I wrote that the pope would not make both the Auditor of the Chamber and Casale, this king's ambassadors at Rome and Venice, cardinals, as the king desired, but only created the auditor. It was expected to take place sometime after Christmas. The king has been very indignant about it, as it seemed as if no attention was paid to his recommendation. Every one is persuaded that if his Holiness cannot gratify his Majesty in a matter prejudicial to others he should not fail to do so over such a promotion.
The Venetian ambassador has told his Majesty that at the great festivities given in your Excellency's honour at Venice, the ambassadors accredited to the republic were not invited, because the Imperial ambassador would not recognise you.
London, the 10th January, 1531.
[Italian.]
Jan. 20.
Carteggio
Generale.
Milan
Archives.
844. Giovanni Stefano Robio, Milanese Ambassador in France, to Francesco Sforza, Duke of Milan.
I know that various opinions about Joachino's coming from England will be written. He arrived after I had written my last of the 10th. The chief reason and the reason why the English king recently sent his man to the pope, was to implore the consent of the pope to the divorce, his Holiness fearing that the King of England with his parliament and other prelates would do something extravagant. So the pope sent some inhibition to England at which the king was very displeased. Accordingly Joachino begged the Most Christian in England's name to dispose his Holiness to remove this inhibition and assist the divorce; and to ask France to write or send a man post to the pope for this. Joachino is also endeavouring to bring about a closer union between the two sovereigns and remove some outstanding differences about the frontiers, while bringing a reminder that England wants payment. Paris, the 20th January, 1531.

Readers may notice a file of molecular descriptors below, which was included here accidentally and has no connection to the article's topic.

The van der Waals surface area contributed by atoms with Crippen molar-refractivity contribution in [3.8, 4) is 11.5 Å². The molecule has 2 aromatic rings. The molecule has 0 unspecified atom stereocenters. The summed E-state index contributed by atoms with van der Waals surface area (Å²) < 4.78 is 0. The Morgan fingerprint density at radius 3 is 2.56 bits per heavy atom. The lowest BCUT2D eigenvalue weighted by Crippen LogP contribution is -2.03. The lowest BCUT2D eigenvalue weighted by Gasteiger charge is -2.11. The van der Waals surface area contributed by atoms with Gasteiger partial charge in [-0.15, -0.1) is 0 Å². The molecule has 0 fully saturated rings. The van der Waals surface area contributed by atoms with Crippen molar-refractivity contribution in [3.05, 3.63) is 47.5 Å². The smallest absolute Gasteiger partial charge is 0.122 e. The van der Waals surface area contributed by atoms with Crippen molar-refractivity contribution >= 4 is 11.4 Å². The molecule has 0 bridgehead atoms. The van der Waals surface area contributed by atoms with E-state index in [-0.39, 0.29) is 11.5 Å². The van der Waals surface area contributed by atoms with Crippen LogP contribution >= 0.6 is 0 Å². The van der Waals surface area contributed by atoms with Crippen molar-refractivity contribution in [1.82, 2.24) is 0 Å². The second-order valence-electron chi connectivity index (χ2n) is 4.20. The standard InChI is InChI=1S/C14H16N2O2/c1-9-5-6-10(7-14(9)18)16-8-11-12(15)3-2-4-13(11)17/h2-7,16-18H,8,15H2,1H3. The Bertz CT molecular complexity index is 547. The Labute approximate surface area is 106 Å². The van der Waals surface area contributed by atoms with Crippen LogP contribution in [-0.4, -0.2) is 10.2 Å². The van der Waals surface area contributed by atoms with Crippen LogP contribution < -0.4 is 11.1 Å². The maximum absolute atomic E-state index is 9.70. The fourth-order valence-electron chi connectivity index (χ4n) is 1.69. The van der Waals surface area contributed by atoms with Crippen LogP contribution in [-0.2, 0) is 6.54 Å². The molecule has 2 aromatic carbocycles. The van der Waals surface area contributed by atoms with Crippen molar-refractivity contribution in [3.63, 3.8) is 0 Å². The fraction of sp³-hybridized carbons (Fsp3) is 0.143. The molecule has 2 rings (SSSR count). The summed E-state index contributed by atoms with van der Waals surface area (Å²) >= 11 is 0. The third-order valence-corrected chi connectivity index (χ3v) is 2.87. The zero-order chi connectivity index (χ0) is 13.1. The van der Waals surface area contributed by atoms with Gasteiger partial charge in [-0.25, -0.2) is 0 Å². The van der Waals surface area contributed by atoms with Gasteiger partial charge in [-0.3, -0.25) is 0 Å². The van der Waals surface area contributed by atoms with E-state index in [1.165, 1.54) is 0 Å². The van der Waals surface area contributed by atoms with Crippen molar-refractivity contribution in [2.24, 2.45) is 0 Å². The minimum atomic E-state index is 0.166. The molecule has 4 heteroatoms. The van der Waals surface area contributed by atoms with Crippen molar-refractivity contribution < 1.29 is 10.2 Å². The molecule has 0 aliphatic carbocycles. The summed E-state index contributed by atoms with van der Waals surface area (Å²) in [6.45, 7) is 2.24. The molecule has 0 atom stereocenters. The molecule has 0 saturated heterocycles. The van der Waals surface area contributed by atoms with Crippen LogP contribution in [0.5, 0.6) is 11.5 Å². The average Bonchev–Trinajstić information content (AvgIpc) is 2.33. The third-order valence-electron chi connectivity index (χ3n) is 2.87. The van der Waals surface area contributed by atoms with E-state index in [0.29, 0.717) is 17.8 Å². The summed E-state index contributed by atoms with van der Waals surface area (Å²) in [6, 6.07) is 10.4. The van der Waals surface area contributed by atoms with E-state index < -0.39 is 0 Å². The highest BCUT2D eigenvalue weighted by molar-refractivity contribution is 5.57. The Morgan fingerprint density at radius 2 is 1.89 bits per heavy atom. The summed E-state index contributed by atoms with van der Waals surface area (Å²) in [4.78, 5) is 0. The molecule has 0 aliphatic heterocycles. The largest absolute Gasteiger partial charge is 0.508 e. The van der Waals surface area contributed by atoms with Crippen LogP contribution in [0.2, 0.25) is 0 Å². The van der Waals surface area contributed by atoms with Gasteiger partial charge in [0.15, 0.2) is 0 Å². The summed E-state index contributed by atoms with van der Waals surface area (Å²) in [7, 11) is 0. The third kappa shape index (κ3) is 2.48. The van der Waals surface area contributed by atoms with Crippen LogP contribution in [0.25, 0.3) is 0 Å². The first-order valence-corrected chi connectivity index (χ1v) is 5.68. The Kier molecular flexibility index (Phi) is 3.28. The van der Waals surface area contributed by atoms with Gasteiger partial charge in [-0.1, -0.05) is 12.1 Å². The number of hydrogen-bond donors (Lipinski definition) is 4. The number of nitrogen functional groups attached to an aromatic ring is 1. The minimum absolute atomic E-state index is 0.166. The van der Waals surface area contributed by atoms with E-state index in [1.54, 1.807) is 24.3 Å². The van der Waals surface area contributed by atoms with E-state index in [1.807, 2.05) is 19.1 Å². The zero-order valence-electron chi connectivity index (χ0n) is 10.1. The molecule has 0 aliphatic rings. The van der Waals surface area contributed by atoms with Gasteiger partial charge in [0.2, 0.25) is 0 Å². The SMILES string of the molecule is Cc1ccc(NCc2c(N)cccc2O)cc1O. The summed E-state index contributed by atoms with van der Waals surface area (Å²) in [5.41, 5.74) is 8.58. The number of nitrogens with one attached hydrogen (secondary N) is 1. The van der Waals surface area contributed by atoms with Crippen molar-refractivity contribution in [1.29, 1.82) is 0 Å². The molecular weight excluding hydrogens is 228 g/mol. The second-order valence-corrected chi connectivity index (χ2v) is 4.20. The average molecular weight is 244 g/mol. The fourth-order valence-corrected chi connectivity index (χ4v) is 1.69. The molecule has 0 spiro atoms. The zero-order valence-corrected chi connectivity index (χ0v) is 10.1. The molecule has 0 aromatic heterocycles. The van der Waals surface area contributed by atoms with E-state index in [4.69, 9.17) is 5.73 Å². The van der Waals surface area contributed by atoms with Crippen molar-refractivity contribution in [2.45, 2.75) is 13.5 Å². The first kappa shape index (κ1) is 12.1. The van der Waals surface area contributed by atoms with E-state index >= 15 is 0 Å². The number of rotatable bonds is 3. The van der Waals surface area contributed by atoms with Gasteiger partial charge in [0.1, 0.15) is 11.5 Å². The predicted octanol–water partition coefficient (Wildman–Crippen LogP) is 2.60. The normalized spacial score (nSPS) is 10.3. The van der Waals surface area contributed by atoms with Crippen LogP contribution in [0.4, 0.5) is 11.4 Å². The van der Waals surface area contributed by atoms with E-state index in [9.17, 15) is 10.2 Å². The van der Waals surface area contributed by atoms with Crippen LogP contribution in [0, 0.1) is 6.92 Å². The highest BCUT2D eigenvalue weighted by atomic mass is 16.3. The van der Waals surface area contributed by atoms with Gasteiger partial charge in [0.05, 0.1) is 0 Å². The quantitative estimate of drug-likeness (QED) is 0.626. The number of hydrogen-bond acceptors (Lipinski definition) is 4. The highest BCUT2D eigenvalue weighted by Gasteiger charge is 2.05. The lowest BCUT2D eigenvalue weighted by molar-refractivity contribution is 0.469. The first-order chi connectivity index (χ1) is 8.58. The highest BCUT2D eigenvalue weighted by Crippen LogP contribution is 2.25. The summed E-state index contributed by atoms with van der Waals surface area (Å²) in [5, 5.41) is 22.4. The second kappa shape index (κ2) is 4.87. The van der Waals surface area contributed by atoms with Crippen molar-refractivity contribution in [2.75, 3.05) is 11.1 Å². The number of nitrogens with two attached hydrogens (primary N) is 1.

[Italian; deciphered.]
Jan. 26.
Carteggio
Generale.
Milan
Archives.
845. Giovanni Stefano Robio, Milanese Ambassador in Carteggio France, to Francesco Sforza, Duke of Milan.
A gentleman has arrived post from the Duke of Albania with letters of credence for the king. I have not been able to learn anything further as yet.
Poissy, the 26th January, 1531.
[Italian.]
Jan. 28.
Carteggio
Generale.
Milan
Archives.
846. Giovanni Stefano Robio, Milanese Ambassador in France, to Francesco Sforza, Duke of Milan.